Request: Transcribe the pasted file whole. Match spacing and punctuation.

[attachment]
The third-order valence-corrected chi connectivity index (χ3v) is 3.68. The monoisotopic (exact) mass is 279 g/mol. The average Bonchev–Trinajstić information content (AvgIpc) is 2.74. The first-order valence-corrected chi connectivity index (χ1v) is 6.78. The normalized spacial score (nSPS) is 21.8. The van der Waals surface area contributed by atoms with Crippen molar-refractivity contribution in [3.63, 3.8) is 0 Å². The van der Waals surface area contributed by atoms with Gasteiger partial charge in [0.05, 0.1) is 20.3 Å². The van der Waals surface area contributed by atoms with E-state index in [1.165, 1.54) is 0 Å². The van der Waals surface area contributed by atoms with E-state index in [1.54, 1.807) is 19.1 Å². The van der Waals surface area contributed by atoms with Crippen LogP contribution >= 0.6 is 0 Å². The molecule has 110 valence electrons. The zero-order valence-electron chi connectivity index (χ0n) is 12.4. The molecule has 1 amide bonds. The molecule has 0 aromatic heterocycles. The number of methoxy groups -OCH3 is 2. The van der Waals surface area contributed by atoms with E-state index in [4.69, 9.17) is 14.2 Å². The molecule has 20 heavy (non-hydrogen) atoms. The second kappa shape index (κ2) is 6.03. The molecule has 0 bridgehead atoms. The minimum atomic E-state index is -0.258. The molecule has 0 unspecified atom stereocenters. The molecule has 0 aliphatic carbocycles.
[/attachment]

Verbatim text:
The third-order valence-corrected chi connectivity index (χ3v) is 3.68. The monoisotopic (exact) mass is 279 g/mol. The average Bonchev–Trinajstić information content (AvgIpc) is 2.74. The first-order valence-corrected chi connectivity index (χ1v) is 6.78. The normalized spacial score (nSPS) is 21.8. The van der Waals surface area contributed by atoms with Crippen molar-refractivity contribution in [3.63, 3.8) is 0 Å². The van der Waals surface area contributed by atoms with Gasteiger partial charge in [0.05, 0.1) is 20.3 Å². The van der Waals surface area contributed by atoms with E-state index in [1.165, 1.54) is 0 Å². The van der Waals surface area contributed by atoms with E-state index in [1.54, 1.807) is 19.1 Å². The van der Waals surface area contributed by atoms with Crippen LogP contribution >= 0.6 is 0 Å². The molecule has 110 valence electrons. The zero-order valence-electron chi connectivity index (χ0n) is 12.4. The molecule has 1 amide bonds. The molecule has 0 aromatic heterocycles. The number of methoxy groups -OCH3 is 2. The van der Waals surface area contributed by atoms with E-state index in [4.69, 9.17) is 14.2 Å². The molecule has 20 heavy (non-hydrogen) atoms. The second kappa shape index (κ2) is 6.03. The molecule has 0 bridgehead atoms. The minimum atomic E-state index is -0.258. The molecule has 0 unspecified atom stereocenters. The molecule has 0 aliphatic carbocycles.